Presentation on theme: "The Persistence of Corruption: A Labor Market Approach Bonnie J. Palifka Presented at the 150-mile conference Edinburg, Texas April 22, 2006."— Presentation transcript:
The Persistence of Corruption: A Labor Market Approach Bonnie J. Palifka Presented at the 150-mile conference Edinburg, Texas April 22, 2006
Outline Introduction The Model Labor Market Implications Conclusions and Extensions
Introduction: Corruption and Growth Bribes are expensive. Corruption may introduce uncertainty. Both of these factors reduce investment, especially FDI. Many governments are now trying to combat corruption.
The Study of Corruption 1990s resurgence of institutional economics economies in transition development of corruption indices (Transparency International). Research: –Corruption and growth (Mauro, 1995) –Determinants of Corruption (Schleifer and Vishny, 1993; Bac, 1996)
The Persistence of Corruption Corruption is hard to combat: it persists. Approaches to the Persistence of Corruption: inherited reputation (Tirole, 1996) collusion between workers and supervisors (Bac, 1996) externalities (Andvig and Moene, 1990) Each of these models examines the decision to accept or reject a bribe once in a position to do so.
The Persistence of Corruption My model is one of labor supply: the choice between a position with the opportunity to receive bribes, and one without such “perqs”. separating equilibrium four progressively complex models self-sorting based on propensity to corruption –"honest" workers take the job without bribery opportunities –"corrupt" workers sort themselves into the "corrupt" job.
The Model The Agents Honest = H Corrupt = C The agents are identical in all other respects. The risk aversion or corruptibility of each is privately known but unobservable.
The Model Risk Aversion (proxy for propensity to corruption) To capture the disparity in risk aversion, I use the constant relative risk aversion (CRRA) utility function: if 0, 1 if = 1 where v is the value of employment in a given position and is a measure of aversion to risk.
The Model Risk Aversion For simplicity, I assume H = 1 C = 0 (C is risk-neutral.) This can be generalized to a continuum of risk aversion.
The Model Employment options private sector job = J P government job = J G Wages are w P and w G, respectively. J G has monopoly control over the provision of a license, permit, or other government service.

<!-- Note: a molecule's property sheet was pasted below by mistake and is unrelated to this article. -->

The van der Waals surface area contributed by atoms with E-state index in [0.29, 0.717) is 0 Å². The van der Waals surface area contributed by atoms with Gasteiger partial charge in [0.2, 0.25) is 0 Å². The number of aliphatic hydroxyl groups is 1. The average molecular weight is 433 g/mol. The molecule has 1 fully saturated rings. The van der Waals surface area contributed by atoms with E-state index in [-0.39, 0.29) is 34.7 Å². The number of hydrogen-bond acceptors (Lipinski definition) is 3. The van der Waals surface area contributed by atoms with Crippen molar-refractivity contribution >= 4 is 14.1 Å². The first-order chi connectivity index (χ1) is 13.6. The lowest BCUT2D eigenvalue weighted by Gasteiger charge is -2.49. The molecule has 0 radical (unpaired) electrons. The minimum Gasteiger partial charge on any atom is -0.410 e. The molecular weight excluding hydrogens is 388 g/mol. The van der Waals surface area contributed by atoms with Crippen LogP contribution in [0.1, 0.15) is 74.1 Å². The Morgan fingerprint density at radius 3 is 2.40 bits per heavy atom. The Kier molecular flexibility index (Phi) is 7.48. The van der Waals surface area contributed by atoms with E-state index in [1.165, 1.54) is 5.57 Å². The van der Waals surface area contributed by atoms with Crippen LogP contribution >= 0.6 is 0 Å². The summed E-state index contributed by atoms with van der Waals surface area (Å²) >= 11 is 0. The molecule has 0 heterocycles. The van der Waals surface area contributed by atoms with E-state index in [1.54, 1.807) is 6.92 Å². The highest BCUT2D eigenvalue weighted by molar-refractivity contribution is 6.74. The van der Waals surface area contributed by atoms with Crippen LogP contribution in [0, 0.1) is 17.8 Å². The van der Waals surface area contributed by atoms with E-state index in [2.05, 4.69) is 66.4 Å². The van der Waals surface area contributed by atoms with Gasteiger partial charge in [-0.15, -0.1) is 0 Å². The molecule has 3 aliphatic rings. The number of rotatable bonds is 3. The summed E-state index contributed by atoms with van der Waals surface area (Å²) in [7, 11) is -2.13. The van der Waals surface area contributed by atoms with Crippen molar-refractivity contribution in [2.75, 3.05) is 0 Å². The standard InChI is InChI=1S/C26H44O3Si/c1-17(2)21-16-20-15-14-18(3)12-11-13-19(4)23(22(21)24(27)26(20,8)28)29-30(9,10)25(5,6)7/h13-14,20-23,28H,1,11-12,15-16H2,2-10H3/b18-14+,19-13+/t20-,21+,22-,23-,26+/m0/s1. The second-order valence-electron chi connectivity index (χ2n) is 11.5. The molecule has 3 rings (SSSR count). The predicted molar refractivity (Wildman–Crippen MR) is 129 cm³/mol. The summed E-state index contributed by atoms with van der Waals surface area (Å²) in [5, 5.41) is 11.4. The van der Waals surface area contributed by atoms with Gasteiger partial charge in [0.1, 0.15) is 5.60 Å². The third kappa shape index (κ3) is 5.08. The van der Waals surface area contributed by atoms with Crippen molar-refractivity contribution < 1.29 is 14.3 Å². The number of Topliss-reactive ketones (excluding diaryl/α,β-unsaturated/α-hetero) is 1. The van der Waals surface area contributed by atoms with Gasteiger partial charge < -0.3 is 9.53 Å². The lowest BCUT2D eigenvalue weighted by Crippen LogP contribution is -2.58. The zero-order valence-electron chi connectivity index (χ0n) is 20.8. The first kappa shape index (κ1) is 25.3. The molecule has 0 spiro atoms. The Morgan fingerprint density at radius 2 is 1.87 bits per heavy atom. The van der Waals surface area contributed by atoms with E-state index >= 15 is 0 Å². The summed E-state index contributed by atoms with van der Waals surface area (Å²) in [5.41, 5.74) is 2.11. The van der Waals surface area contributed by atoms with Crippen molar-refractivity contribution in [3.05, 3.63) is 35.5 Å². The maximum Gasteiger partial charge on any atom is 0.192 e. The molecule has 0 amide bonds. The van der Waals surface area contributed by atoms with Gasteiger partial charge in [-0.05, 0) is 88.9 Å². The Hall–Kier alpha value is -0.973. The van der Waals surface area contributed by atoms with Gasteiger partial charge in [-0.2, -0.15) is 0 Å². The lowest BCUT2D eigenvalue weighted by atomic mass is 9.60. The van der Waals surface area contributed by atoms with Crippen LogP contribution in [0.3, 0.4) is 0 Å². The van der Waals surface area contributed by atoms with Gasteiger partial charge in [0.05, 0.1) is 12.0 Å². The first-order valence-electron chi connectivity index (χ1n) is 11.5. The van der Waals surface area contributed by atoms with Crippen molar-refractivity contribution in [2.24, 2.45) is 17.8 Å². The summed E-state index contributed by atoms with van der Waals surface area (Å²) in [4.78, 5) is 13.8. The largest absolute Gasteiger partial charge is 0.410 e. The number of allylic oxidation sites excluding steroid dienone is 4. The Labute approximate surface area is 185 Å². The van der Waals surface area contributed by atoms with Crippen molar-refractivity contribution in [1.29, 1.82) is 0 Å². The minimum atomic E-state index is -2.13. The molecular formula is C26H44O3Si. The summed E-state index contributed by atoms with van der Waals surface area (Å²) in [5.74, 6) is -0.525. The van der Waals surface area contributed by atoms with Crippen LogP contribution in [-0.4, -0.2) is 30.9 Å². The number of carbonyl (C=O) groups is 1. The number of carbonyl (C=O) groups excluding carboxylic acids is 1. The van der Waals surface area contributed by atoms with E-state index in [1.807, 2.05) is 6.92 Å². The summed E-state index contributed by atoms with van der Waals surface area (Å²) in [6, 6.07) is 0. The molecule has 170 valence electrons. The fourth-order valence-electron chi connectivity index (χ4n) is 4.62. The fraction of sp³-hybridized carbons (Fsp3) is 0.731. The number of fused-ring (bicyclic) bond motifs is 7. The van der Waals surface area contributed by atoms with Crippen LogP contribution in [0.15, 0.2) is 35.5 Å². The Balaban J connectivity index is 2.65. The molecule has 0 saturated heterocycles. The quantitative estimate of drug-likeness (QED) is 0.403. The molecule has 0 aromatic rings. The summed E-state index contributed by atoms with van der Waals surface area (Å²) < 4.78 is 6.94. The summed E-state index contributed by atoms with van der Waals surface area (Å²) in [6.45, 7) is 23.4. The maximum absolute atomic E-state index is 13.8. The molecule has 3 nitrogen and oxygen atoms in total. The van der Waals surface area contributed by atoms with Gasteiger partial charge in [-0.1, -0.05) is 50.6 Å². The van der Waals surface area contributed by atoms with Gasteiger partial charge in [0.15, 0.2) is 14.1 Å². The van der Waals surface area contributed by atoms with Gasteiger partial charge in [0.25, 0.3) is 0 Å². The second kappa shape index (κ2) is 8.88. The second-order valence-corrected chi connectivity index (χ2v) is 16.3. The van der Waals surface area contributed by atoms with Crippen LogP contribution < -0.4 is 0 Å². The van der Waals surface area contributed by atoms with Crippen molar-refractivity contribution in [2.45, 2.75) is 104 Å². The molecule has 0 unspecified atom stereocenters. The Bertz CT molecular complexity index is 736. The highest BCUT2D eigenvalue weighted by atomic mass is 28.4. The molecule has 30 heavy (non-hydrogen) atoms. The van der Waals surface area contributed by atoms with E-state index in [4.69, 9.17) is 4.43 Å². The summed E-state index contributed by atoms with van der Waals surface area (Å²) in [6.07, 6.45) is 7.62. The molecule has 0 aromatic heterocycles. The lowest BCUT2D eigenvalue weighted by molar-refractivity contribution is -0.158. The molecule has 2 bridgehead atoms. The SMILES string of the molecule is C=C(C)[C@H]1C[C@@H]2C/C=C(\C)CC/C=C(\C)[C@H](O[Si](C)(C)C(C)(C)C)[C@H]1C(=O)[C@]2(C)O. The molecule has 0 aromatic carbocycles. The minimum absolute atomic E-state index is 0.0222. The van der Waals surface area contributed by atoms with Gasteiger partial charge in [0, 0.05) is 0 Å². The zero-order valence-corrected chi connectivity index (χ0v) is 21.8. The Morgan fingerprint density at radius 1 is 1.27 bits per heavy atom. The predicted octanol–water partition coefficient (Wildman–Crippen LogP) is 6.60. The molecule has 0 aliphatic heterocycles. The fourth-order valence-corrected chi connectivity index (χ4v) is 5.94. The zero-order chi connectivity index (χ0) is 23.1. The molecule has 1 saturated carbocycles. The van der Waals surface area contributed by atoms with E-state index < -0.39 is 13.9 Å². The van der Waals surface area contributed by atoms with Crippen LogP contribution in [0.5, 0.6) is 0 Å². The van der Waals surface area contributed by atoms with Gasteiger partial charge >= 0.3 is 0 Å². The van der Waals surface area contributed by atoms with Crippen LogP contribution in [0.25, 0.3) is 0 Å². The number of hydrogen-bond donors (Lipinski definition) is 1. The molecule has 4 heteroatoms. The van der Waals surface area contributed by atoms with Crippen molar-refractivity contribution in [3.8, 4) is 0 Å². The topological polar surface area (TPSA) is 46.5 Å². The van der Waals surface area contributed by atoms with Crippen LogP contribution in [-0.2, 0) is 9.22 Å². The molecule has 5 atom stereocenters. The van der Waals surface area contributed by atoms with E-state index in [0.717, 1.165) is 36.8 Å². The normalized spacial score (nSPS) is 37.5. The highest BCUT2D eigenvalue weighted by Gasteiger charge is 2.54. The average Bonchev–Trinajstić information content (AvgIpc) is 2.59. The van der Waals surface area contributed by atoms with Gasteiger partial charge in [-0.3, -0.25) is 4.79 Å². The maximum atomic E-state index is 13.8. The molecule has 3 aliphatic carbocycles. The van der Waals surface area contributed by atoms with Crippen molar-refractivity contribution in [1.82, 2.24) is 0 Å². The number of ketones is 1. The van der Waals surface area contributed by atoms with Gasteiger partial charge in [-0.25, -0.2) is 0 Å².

The Model Case 1: the simplest case. Each period any worker in J G is offered and must accept a bribe of fixed amount b. If detected, the worker is fined X. The supervisor detects, charges, and fines one worker each period, so the probability of detection is q = 1/N.
The Model Case 1: the simplest case. a separating equilibrium exists if In other words, C chooses J G (and H does not) when the difference between the expected bribe and the expected punishment is larger than the wage gap (but not too much larger). High b Low q (high N) Low X
The Model Case 2: Bribe Offered with Fixed Probability Gives the same result, with the bribe subject to a probabilistic factor. The “acceptable” wage gap is lower than in Case 1. Case 3: Bribe Drawn from a Distribution Gives the same basic result, with uncertainty
The Model Case 4: Career Choice in the Face of Risk and Uncertainty basic lifecycle utility model with uncertainty concerning future wages and bribes
The Model Case 4: Career Choice in the Face of Risk and Uncertainty—Results 1.H prefers J P as w P -w G and b decrease and as the variances of w G and b increase. Therefore, if either the government wages or possible bribes become more uncertain, the honest agent will be less likely to want the government job. 2.C responds only to changes in the means of (expected) future wages and bribes.
The Model Case 4: Career Choice in the Face of Risk and Uncertainty—Results 3.in a multi-agent continuum of risk aversion, higher variances in government wages or bribes accruing to government positions will result in a higher proportion of such employees being "corrupt". Variances in wages might arise from perennial budget problems or change-of-regime phenomena, while variance in bribes could be caused by changing regulatory environments.
Labor Market Implications Equilibrium bribe and wages b (distribution) is determined in the market for "bent rules". (Palifka, 1997) If b , then a larger proportion of agents prefer J G and the supply of labor in the government sector increases, while that of the private sector decreases. w G w P (w P - w G ) but then fewer risk-averse workers will change sectors, ameliorating the wage-gap effect.
Regulations Bribe Corruption wG wG may Persistence of Corruption
Conclusions and Extensions Conclusions This paper presents an alternative explanation for the persistence of corruption in certain occupations: when a separating equilibrium exists, the opportunity for bribery attracts a disproportionate number of "corrupt" workers to “government” jobs, while "honest" workers avoid such jobs.
Conclusions and Extensions Conclusions When the corrupt job is in the government sector, regulations may raise the equilibrium bribe, attracting more risk-averse workers to that sector, depressing government wages and raising private sector wages, with the net effect of increasing the public-private wage gap that is often blamed for government officials turning to bribery in the first place.
Conclusions and Extensions Minor Extensions Detection distribution (Beenstock, 1979) Finite (known) length of employment Exogenous probability of termination (e.g., Carrillo, 1996) Corrupt hiring official Corrupt supervisor
Conclusions and Extensions Major Extensions General equilibrium, including demand for labor and the market for “bent rules”. Endogenous government regulations Endogenous anti-corruption enforcement (Dabla, 1997) Empirical testing with data